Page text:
Washington, 24 June 1998 (RFE/RL) -- Led by members of President Bill Clinton's own Democratic Party, the U.S. House of Representatives served notice Tuesday that it will challenge Clinton's veto of a measure that would impose sanctions on Russia because of its alleged involvement in Iran's ballistic missile program.
White House spokesman Michael McCurry told reporters Tuesday that Clinton vetoed the Iran Missile Proliferation Act and sent it back to the House of Representatives. McCurry says the measure puts what he called shackles on the president's ability to conduct foreign policy.
Both chambers of the Congress, the 100-member Senate and the 435-member House of representatives passed the bill. The Senate's vote in May was 90-4. The House vote two weeks ago was 392-22. Since the measure originated in the House, procedure requires the president to return the bill to the lower chamber.
The legislation was largely the work of House International Relations Committee Chairman Benjamin Gilman (R-New York). Gilman was angered by persistent reports that Russia and private Russian companies were supplying Iran with sophisticated technology that could be used to develop missiles. The U.S. does not have diplomatic ties with Iran and regards it as a supporter of international terrorism.
Congressman Howard Berman and several other House Democrats declared Tuesday that they will fight to override Clinton's veto of the legislation.
Congress has the right to try and override a presidential veto. However, that is a difficult parliamentary maneuver. Despite the margin of victory for the sanctions bill, there is no guarantee that the measure would receive the required two-thirds majority the second time around.
The vote would come first in the House, and if it fails to record a two-thirds majority there, it would automatically die in the current session, which ends in January. If it passes the House again, it still must achieve a two-thirds majority in the Senate or it will die there. If it passes both houses, it would become law over the president's objections.
However, the White House has powerful lobbying tools at its disposal. Many members of Congress may be reluctant to directly challenge Clinton on a foreign policy issue, since foreign policy is often viewed as a presidential prerogative.
Congressman Berman said the sanctions bill "is focused solely on preventing proliferation, and there is no doubt that Iran is doing everything possible, despite President Khatami's pursuit of more moderate domestic policies, to buy the technology to make its own nuclear, chemical and biological weapons and long-range missiles."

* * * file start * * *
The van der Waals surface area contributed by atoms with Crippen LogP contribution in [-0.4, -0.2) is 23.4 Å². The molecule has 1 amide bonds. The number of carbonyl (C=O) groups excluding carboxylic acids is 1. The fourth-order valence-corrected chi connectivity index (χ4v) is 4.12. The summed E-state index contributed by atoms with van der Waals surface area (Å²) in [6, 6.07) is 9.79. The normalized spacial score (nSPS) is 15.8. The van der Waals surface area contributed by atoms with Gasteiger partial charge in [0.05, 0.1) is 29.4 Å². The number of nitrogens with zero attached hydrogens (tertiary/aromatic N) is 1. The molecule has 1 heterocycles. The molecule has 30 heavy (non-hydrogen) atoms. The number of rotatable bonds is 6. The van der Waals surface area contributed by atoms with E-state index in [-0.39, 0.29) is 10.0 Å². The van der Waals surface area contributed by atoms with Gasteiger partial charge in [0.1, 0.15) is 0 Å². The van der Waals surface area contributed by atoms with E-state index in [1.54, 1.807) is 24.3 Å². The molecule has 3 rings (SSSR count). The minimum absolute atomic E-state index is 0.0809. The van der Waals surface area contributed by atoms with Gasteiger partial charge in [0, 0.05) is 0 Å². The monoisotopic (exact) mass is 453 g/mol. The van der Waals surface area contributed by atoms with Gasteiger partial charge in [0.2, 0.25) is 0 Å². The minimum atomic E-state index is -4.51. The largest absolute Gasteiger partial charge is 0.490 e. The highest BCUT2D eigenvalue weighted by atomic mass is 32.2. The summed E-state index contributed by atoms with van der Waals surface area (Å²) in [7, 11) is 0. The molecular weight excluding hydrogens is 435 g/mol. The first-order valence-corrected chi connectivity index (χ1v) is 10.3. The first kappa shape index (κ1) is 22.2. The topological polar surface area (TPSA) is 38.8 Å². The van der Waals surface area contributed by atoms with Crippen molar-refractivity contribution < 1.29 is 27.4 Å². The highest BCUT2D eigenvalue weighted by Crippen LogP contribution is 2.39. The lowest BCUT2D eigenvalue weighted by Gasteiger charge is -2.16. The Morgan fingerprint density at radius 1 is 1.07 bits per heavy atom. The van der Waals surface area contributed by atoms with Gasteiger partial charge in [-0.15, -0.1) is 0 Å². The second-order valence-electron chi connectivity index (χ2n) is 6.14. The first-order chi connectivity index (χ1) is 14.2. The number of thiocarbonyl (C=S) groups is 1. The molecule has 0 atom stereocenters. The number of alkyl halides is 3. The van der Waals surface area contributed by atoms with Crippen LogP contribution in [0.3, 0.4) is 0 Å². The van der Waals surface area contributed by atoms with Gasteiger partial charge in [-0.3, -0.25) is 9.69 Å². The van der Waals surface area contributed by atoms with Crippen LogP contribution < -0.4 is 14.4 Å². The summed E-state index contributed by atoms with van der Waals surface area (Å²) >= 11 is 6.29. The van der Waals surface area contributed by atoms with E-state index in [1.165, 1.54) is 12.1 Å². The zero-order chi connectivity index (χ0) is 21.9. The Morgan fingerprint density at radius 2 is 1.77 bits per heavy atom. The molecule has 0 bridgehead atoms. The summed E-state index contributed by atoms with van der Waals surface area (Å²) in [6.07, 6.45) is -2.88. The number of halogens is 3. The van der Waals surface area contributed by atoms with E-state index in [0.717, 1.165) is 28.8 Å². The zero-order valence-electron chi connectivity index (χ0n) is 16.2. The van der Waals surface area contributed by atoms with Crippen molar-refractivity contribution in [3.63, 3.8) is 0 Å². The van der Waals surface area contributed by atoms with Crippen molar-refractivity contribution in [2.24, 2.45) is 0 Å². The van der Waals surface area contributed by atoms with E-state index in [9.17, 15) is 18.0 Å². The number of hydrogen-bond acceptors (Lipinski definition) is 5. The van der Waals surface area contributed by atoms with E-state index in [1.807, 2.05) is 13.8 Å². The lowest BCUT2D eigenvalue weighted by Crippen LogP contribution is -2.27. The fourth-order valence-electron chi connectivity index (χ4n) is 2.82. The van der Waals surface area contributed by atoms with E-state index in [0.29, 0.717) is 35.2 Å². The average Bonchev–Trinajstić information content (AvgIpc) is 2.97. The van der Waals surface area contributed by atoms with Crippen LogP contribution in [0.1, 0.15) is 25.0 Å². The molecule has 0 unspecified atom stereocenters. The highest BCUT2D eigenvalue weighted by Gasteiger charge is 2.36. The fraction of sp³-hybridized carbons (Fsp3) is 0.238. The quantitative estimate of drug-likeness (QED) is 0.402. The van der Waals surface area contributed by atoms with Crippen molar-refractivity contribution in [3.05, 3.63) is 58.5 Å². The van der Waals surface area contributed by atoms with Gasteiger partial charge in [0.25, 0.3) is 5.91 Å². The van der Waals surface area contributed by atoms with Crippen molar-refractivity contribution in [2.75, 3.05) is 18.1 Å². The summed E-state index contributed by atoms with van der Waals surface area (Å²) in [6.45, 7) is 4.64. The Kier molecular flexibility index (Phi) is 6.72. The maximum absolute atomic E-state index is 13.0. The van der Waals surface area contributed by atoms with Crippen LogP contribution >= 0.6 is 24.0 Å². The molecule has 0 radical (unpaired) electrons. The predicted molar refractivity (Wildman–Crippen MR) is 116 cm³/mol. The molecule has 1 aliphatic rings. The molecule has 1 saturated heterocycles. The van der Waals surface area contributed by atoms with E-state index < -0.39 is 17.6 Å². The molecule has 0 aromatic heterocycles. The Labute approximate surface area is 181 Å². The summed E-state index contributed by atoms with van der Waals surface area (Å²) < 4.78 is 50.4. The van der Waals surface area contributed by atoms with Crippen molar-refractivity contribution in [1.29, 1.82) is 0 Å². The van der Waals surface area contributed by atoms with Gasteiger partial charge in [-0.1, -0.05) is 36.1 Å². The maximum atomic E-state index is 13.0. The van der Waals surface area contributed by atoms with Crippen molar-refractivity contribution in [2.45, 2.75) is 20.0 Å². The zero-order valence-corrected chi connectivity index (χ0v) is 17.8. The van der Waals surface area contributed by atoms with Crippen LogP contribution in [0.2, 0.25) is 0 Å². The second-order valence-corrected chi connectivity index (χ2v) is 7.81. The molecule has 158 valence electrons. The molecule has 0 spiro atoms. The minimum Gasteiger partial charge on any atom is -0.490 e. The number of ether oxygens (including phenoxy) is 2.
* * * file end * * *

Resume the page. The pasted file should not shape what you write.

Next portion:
Berman said that "ignoring Iran's secret programs won't make them go away." And he said that, "waiving sanctions because our allies don't like them won't make the problem disappear."
McCurry, however, said there are already U.S. laws in effect that enable the president to impose sanctions on countries and private enterprises that do business with Iran. He said the congressional sanctions measure also ignores the work that the U.S. and Russia have done over the past several months to curb sales to Iran and that it would prevent future U.S.-Russian cooperation on this issue.
"The argument is it's a very -- and, well, twofold -- and please look at the whole argument -- but essentially that there is no flexibility in the act passed by Congress, that allows the president to work through problems. There is no recognition of the fact that we have made some progress working with the Russian Federation, on exactly this issue; and in a sense, by tying the president's hands now, we wouldn't be able to continue our successful diplomatic work with the Russians on exactly this problem; third, that the threshold set for imposition of sanctions is so low that you could conceivably have situations in the future in which the United States government might improperly or incorrectly impose sanctions, which then would cast out on the credibility of all the sanctions regimes that we maintain; and lastly and very importantly, that these sanctions regimes generally -- because they are efforts by Congress to micromanage and legislate outcomes without regard for the facts at the time that we are dealing with the problem -- produce hopeless shackles on the presidency, as he conducts the conduct of this nation's foreign policy. "
McCurry said missile technology proliferation is the subject of ongoing U.S.-Russian discussions. And he says the U.S. has received, "good commitments from them to work on this issue with us."
There was no immediate word when the House will schedule a vote on the veto override.